“Ground Floor” – a poem by Roger Singer

August 11th, 2016

 

 

 

 

GROUND FLOOR

He was becoming the ground.
Saturating the soil with jazz sweat
as he loosened the lines to men
and women and the breaths that seek
the flame of him
and the fire shared to ears that hear.
Not the stone blood faces turned
without favor; those burnt out
but appearing alive.
He fingered his hair with long
slow strokes as the strands
fell back onto his forehead.
A voice called his name but
he turned not, more interested
in the sound before him
at the altar he made.

 

 

 

_____

 

 

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Roger Singer is our most prolific and accomplished contributing poet.  Singer reports that he has published 800 poems in magazines, periodicals and online journals — 400 of which are jazz poems — and has recently self-published a Kindle edition of his book of jazz poetry called Poetic Jazz.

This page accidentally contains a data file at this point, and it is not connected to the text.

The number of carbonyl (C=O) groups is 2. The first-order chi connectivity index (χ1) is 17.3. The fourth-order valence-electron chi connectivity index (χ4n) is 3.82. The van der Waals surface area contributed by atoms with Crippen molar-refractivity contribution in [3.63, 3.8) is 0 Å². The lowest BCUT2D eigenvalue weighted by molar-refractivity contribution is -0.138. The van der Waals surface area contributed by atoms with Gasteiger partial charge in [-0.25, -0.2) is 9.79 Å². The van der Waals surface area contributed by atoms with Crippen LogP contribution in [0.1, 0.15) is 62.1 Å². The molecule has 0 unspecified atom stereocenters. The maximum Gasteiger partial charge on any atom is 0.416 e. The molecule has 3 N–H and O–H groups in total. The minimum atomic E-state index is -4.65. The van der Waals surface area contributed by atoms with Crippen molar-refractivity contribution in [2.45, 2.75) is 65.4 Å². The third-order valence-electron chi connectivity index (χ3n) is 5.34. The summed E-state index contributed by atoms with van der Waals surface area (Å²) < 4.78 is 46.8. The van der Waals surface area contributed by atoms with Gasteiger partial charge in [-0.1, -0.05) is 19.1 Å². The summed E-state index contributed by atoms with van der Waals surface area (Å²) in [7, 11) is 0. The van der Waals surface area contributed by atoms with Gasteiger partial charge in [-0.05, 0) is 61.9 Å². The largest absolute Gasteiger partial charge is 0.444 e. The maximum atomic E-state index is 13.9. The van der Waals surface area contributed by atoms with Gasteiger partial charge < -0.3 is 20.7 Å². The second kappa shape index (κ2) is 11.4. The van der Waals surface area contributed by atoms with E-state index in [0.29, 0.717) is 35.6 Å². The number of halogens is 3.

“Jazz poetry flows out with such ease,” Singer writes on his blog. “The people and places, the alleys and sawdust jazz clubs. The stories that bring jazz alive with horns and voices, from sadness and grief to highs at midnight and love gone wrong. The jazz is within us all. Find your poem and feel the music.”

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